Organization: Anonymous forwarding service
Date: Sun, 24 Sep 1995 21:57:09 UTC
Subject: Tax Analysts v IRS/COS
APn 03/07 1941 Camp Sister Spirit
Copyright, 1994. The Associated Press. All rights reserved.
HATTIESBURG, Miss. (AP) -- U.S. Attorney General Janet Reno overstepped
her authority when she intervened in a dispute between residents and a
feminist retreat run by lesbians, two of the neighbors claim in a lawsuit
John Allen and James Hendry are asking the court to order Reno to stop
her agency's attempts to mediate the dispute with the tiny southern
Mississippi town of Ovett. They also are seeking damages of at least
Hendry is head of Mississippi for Family Values, a group of Ovett-area
residents opposed to the retreat. Allen is pastor of the First Baptist
Church of Richton.
Reno called in federal mediators last month after Camp Sister Spirit
owners Brenda and Wanda Henson reported receiving a handwritten threat in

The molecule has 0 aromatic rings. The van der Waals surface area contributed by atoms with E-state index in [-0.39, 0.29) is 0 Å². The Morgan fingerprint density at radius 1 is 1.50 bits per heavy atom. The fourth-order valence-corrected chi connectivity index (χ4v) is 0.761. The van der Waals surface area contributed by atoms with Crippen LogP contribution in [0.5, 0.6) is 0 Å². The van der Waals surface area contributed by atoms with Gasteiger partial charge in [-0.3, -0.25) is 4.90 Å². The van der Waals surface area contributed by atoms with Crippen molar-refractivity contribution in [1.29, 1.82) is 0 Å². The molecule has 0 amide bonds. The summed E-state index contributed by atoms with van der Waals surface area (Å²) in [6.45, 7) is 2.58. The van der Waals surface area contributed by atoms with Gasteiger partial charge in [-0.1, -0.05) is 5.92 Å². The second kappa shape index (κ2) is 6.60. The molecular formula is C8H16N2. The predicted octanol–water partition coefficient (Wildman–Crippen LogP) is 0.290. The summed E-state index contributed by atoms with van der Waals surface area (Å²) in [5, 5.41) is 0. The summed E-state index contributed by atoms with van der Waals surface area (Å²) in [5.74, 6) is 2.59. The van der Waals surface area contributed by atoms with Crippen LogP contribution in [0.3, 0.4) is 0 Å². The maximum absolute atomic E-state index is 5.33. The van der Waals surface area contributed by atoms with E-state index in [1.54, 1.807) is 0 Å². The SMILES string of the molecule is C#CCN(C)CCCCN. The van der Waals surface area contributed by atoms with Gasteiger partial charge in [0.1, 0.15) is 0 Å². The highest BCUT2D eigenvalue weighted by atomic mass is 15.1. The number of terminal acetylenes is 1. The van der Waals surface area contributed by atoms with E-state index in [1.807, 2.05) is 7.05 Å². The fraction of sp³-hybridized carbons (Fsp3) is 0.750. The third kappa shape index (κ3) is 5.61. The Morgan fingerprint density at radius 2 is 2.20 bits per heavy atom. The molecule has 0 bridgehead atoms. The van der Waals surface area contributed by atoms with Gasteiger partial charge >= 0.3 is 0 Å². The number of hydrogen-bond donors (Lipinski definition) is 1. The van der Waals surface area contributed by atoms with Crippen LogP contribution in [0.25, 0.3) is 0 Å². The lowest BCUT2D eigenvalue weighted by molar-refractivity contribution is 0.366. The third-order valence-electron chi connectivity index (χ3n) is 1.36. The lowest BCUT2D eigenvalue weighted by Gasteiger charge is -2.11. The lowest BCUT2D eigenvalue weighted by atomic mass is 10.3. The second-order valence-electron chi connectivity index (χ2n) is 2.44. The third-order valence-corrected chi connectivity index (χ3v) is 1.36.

the mail. The two, who consider themselves married and share the same last
name, said they have also received threats by telephone.
Reno told a gay-rights group she "considers the threat of violence in
Ovett to be real."
Mediators have met with some camp residents and opponents, but there
have been no joint meetings.
Some of the town's 400 residents have said they fear the 120-acre camp
will become a hub of homosexual activity. Donations to fund the lawsuit
were collected at a January meeting attended by 350 people at which Allen
accused the Hensons of having a "radical agenda."
"We contend that Janet Reno exceeded her jurisdiction and has infringed
upon the powers reserved for the state and the people," the plaintiffs'
attorney, Mike Barefield, argued in the lawsuit.
A U.S. Department of Justice spokesman defended the involvement of the
Community Relations Service, saying it had helped defuse conflicts over
nuclear power, the anniversary of the 1970 Kent State University shootings
and a tax dispute concerning the Church of Scientology.
"We fully believe that the CRS has appropriate and legal authority to
mediate this volatile community conflict," spokesman Carl Stern said in a
Brenda Henson called the lawsuit "ludicrous."
"They're showing by the suit they really don't want to resolve this,"
she said by phone from Washington.
"They don't want to solve the problem, they want to make an issue," she
said. "All we want to do is live in peace."
The Hensons have 20 women in residence helping to rebuild the former pig
farm. They want to hold workshops on sexual harassment and abuse and
women's legal rights.